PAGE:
On September 24 1815, John Adams writes to William Bentley
Dear Sir, I thank you for your Letter of the 19th. and the important Box.
I pray you to express to my Brother Octogenarian Mr Endicott my particular Obligation to him for his kind and obliging attention which has a greater Charm in it for me than a thousand panegyrical Puffs in Newspapers or the costly Presents of Emperors Kings or Princes would have if they had ever fallen to my Lott, which they never did.
The hurricane of Yesterday has covered the Ground about me with Pears. It cannot rain but it pours. I, however would give more to have you situated within a mile of me, than all the Pears and Peartrees in the World, Governor Edicotts and my Graft from it not excepted. A Library of dead Books is of no Use to a Man without Eyes: but a living Library may be consulted by the blind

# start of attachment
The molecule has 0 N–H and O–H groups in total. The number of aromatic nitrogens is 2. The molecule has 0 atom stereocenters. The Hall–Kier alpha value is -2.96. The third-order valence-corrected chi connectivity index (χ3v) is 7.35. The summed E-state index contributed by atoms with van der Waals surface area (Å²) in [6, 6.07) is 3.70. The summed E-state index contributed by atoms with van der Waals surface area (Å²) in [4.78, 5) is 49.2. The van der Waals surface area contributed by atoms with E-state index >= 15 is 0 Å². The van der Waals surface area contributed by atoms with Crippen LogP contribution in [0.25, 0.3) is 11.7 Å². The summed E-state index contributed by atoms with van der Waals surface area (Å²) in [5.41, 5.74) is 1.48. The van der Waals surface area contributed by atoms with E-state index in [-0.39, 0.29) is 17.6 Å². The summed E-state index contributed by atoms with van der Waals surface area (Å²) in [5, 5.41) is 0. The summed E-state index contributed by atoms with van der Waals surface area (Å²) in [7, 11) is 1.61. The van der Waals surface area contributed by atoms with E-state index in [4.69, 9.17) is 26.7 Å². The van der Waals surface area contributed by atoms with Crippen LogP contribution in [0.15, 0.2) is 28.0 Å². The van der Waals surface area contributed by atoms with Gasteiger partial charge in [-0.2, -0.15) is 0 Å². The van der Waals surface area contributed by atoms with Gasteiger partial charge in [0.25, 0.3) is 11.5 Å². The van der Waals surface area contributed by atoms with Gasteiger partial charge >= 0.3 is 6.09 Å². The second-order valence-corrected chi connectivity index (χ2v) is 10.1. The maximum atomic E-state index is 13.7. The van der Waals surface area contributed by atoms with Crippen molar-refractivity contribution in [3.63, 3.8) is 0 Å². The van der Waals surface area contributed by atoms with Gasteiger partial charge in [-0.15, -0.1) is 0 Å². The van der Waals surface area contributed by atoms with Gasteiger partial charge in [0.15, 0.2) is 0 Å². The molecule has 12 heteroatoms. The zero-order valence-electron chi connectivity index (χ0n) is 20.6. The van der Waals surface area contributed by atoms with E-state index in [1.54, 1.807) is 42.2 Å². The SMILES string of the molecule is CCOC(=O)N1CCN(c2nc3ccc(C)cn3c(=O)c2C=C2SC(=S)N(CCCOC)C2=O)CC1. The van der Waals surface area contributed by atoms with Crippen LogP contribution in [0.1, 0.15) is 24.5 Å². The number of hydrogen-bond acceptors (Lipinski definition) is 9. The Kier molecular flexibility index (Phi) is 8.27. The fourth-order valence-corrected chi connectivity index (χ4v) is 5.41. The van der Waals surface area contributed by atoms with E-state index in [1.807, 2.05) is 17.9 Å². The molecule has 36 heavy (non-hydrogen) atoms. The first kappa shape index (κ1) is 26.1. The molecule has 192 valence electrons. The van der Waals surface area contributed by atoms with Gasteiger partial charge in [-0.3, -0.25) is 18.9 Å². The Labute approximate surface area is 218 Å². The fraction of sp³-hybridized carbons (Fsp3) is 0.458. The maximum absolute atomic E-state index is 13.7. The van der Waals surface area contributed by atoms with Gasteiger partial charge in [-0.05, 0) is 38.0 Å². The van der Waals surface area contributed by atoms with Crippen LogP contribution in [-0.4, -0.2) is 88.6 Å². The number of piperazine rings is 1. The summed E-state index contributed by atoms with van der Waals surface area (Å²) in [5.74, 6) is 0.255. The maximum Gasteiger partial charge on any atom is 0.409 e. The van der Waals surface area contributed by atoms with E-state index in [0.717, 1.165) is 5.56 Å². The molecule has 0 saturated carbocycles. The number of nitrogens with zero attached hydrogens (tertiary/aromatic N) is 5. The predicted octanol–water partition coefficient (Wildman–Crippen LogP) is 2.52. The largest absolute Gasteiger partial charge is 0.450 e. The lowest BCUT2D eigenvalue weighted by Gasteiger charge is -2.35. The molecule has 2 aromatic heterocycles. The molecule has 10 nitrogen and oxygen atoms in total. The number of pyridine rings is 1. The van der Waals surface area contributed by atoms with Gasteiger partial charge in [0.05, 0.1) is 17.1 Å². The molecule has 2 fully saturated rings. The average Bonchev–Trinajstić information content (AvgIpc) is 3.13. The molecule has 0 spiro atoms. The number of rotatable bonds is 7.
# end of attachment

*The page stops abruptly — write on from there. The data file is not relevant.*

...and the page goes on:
You would oblige me very much, if you would permit your lovely accomplished Daughter to spend a few Weeks or Months with Us. Mrs Adams and Miss Suzan and Miss Louisa would be highly gratified by such a Visit.
According to a present appearances the War of the Reformation is to continue three hundred years longer, more or less. The Perfectibility of human Nature has not yet arrived at Perfection. My dear Friend Dr Prices Elixir of Immortality has not yet been discovered.